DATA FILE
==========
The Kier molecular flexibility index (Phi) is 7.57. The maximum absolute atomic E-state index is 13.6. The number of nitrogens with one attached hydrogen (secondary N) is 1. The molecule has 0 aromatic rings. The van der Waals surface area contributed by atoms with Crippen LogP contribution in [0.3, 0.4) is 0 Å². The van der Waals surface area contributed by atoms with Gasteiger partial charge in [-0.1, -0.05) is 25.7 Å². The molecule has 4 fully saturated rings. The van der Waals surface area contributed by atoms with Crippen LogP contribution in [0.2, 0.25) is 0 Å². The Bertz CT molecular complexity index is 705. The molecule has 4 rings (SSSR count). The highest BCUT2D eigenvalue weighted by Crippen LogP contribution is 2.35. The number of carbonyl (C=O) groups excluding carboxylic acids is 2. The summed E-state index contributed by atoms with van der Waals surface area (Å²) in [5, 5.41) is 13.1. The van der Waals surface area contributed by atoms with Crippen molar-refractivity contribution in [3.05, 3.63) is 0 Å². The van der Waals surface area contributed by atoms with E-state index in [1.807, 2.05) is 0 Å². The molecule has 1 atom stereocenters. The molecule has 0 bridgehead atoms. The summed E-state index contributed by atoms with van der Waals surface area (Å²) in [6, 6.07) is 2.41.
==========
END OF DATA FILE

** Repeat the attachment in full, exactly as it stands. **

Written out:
The Kier molecular flexibility index (Phi) is 7.57. The maximum absolute atomic E-state index is 13.6. The number of nitrogens with one attached hydrogen (secondary N) is 1. The molecule has 0 aromatic rings. The van der Waals surface area contributed by atoms with Crippen LogP contribution in [0.3, 0.4) is 0 Å². The van der Waals surface area contributed by atoms with Gasteiger partial charge in [-0.1, -0.05) is 25.7 Å². The molecule has 4 fully saturated rings. The van der Waals surface area contributed by atoms with Crippen LogP contribution in [0.2, 0.25) is 0 Å². The Bertz CT molecular complexity index is 705. The molecule has 4 rings (SSSR count). The highest BCUT2D eigenvalue weighted by Crippen LogP contribution is 2.35. The number of carbonyl (C=O) groups excluding carboxylic acids is 2. The summed E-state index contributed by atoms with van der Waals surface area (Å²) in [5, 5.41) is 13.1. The van der Waals surface area contributed by atoms with Crippen molar-refractivity contribution in [3.05, 3.63) is 0 Å². The van der Waals surface area contributed by atoms with E-state index in [1.807, 2.05) is 0 Å². The molecule has 1 atom stereocenters. The molecule has 0 bridgehead atoms. The summed E-state index contributed by atoms with van der Waals surface area (Å²) in [6, 6.07) is 2.41.